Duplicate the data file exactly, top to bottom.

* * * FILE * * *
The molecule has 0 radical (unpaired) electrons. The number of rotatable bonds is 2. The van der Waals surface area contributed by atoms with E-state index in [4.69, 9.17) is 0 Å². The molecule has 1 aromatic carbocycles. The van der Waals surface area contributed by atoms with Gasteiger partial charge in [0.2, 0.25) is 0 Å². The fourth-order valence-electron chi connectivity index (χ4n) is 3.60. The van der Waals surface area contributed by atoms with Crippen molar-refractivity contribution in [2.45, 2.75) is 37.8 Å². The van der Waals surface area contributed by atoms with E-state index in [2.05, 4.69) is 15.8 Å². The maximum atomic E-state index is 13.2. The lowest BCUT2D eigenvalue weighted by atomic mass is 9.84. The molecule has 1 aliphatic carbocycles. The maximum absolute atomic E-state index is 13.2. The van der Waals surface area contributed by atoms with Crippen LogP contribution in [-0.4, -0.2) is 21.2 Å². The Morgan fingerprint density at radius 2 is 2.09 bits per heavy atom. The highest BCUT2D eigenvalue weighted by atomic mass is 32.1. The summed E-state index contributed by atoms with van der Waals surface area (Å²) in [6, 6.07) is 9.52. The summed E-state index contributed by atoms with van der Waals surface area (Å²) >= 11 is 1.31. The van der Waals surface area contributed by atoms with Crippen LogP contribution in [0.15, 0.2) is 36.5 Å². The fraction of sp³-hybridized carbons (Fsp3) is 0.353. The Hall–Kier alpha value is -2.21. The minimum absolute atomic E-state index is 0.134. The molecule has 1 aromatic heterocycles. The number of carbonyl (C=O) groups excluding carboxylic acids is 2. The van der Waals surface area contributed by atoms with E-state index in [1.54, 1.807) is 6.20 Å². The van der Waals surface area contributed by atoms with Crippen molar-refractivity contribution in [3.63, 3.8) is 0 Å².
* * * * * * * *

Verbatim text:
The molecule has 0 radical (unpaired) electrons. The number of rotatable bonds is 2. The van der Waals surface area contributed by atoms with E-state index in [4.69, 9.17) is 0 Å². The molecule has 1 aromatic carbocycles. The van der Waals surface area contributed by atoms with Gasteiger partial charge in [0.2, 0.25) is 0 Å². The fourth-order valence-electron chi connectivity index (χ4n) is 3.60. The van der Waals surface area contributed by atoms with Crippen molar-refractivity contribution in [2.45, 2.75) is 37.8 Å². The van der Waals surface area contributed by atoms with E-state index in [2.05, 4.69) is 15.8 Å². The maximum atomic E-state index is 13.2. The lowest BCUT2D eigenvalue weighted by atomic mass is 9.84. The molecule has 1 aliphatic carbocycles. The maximum absolute atomic E-state index is 13.2. The van der Waals surface area contributed by atoms with Crippen LogP contribution in [-0.4, -0.2) is 21.2 Å². The Morgan fingerprint density at radius 2 is 2.09 bits per heavy atom. The highest BCUT2D eigenvalue weighted by atomic mass is 32.1. The summed E-state index contributed by atoms with van der Waals surface area (Å²) in [6, 6.07) is 9.52. The summed E-state index contributed by atoms with van der Waals surface area (Å²) >= 11 is 1.31. The van der Waals surface area contributed by atoms with Crippen LogP contribution in [0.15, 0.2) is 36.5 Å². The fraction of sp³-hybridized carbons (Fsp3) is 0.353. The Hall–Kier alpha value is -2.21. The minimum absolute atomic E-state index is 0.134. The molecule has 1 aromatic heterocycles. The number of carbonyl (C=O) groups excluding carboxylic acids is 2. The van der Waals surface area contributed by atoms with E-state index in [1.54, 1.807) is 6.20 Å². The van der Waals surface area contributed by atoms with Crippen molar-refractivity contribution in [3.63, 3.8) is 0 Å².